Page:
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A pastry shop has fixed costs of $\text{\hspace{0.17em}}\text{\$}280\text{\hspace{0.17em}}$ per week and variable costs of $\text{\hspace{0.17em}}\text{\$}9\text{\hspace{0.17em}}$ per box of pastries. The shop’s costs per week in terms of $\text{\hspace{0.17em}}x,$ the number of boxes made, is $\text{\hspace{0.17em}}280+9x.\text{\hspace{0.17em}}$ We can divide the costs per week by the number of boxes made to determine the cost per box of pastries.
Notice that the result is a polynomial expression divided by a second polynomial expression. In this section, we will explore quotients of polynomial expressions.
The quotient of two polynomial expressions is called a rational expression . We can apply the properties of fractions to rational expressions, such as simplifying the expressions by canceling common factors from the numerator and the denominator. To do this, we first need to factor both the numerator and denominator. Let’s start with the rational expression shown.
We can factor the numerator and denominator to rewrite the expression.
Then we can simplify that expression by canceling the common factor $\text{\hspace{0.17em}}\left(x+4\right).$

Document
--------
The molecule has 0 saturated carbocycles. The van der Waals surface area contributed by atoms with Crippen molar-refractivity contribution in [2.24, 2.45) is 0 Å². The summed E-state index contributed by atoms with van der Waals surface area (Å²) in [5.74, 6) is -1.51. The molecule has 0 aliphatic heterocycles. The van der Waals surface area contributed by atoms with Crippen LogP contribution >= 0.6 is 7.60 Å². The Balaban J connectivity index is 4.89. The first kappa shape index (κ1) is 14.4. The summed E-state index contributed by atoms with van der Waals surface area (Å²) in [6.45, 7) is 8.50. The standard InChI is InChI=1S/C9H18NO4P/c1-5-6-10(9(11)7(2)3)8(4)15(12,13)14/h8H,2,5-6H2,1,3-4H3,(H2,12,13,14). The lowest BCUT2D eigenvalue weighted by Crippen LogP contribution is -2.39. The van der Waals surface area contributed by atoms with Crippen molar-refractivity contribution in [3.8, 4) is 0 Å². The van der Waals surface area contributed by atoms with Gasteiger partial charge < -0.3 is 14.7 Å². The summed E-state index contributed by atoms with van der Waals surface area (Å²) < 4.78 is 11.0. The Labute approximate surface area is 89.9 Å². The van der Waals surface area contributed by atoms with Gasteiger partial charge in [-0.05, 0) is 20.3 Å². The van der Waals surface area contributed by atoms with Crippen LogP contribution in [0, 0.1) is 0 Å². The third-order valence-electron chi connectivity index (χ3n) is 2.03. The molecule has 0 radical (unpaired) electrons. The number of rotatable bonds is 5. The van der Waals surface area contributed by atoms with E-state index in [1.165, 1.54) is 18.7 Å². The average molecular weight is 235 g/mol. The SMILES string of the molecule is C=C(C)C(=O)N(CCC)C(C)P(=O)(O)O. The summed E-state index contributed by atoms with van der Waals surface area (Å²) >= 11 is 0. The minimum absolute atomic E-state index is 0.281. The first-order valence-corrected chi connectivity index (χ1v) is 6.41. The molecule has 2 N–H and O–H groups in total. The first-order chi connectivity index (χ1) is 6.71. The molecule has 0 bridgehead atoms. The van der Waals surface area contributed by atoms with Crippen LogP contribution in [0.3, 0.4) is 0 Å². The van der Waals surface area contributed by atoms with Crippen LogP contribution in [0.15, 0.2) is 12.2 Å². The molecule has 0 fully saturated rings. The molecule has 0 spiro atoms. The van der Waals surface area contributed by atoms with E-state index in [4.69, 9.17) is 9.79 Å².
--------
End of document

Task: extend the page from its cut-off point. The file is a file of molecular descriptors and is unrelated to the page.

Given a rational expression, simplify it.
Simplify $\text{\hspace{0.17em}}\frac{{x}^{2}-9}{{x}^{2}+4x+3}.$
Can the $\text{\hspace{0.17em}}{x}^{2}\text{\hspace{0.17em}}$ term be cancelled in [link] ?
No. A factor is an expression that is multiplied by another expression. The $\text{\hspace{0.17em}}{x}^{2}\text{\hspace{0.17em}}$ term is not a factor of the numerator or the denominator.
Simplify $\text{\hspace{0.17em}}\frac{x-6}{{x}^{2}-36}.$
$\frac{1}{x+6}$
Multiplication of rational expressions works the same way as multiplication of any other fractions. We multiply the numerators to find the numerator of the product, and then multiply the denominators to find the denominator of the product. Before multiplying, it is helpful to factor the numerators and denominators just as we did when simplifying rational expressions. We are often able to simplify the product of rational expressions.
Given two rational expressions, multiply them.
Multiply the rational expressions and show the product in simplest form:
Multiply the rational expressions and show the product in simplest form:
$\frac{(x+5)(x+6)}{(x+2)(x+4)}$
Division of rational expressions works the same way as division of other fractions. To divide a rational expression by another rational expression, multiply the first expression by the reciprocal of the second. Using this approach, we would rewrite $\text{\hspace{0.17em}}\frac{1}{x}\xf7\frac{{x}^{2}}{3}\text{\hspace{0.17em}}$ as the product $\text{\hspace{0.17em}}\frac{1}{x}\cdot \frac{3}{{x}^{2}}.\text{\hspace{0.17em}}$ Once the division expression has been rewritten as a multiplication expression, we can multiply as we did before.
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